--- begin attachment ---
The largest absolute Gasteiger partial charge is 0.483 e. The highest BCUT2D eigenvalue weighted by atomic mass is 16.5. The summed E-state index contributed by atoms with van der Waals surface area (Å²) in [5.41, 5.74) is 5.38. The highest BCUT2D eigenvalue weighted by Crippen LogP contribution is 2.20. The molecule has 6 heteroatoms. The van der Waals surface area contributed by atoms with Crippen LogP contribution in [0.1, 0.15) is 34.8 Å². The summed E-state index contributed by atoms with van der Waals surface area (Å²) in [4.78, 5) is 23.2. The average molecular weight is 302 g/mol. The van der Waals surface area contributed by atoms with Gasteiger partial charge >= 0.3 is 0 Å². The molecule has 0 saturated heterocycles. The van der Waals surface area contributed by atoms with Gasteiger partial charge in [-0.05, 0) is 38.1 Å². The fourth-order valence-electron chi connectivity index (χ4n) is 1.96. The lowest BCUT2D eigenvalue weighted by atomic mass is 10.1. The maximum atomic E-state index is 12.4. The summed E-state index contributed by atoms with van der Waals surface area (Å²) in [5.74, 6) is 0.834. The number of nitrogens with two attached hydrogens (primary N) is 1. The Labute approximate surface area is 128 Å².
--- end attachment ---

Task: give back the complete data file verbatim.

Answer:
The largest absolute Gasteiger partial charge is 0.483 e. The highest BCUT2D eigenvalue weighted by atomic mass is 16.5. The summed E-state index contributed by atoms with van der Waals surface area (Å²) in [5.41, 5.74) is 5.38. The highest BCUT2D eigenvalue weighted by Crippen LogP contribution is 2.20. The molecule has 6 heteroatoms. The van der Waals surface area contributed by atoms with Crippen LogP contribution in [0.1, 0.15) is 34.8 Å². The summed E-state index contributed by atoms with van der Waals surface area (Å²) in [4.78, 5) is 23.2. The average molecular weight is 302 g/mol. The van der Waals surface area contributed by atoms with Gasteiger partial charge >= 0.3 is 0 Å². The molecule has 0 saturated heterocycles. The van der Waals surface area contributed by atoms with Gasteiger partial charge in [-0.05, 0) is 38.1 Å². The fourth-order valence-electron chi connectivity index (χ4n) is 1.96. The lowest BCUT2D eigenvalue weighted by atomic mass is 10.1. The maximum atomic E-state index is 12.4. The summed E-state index contributed by atoms with van der Waals surface area (Å²) in [5.74, 6) is 0.834. The number of nitrogens with two attached hydrogens (primary N) is 1. The Labute approximate surface area is 128 Å².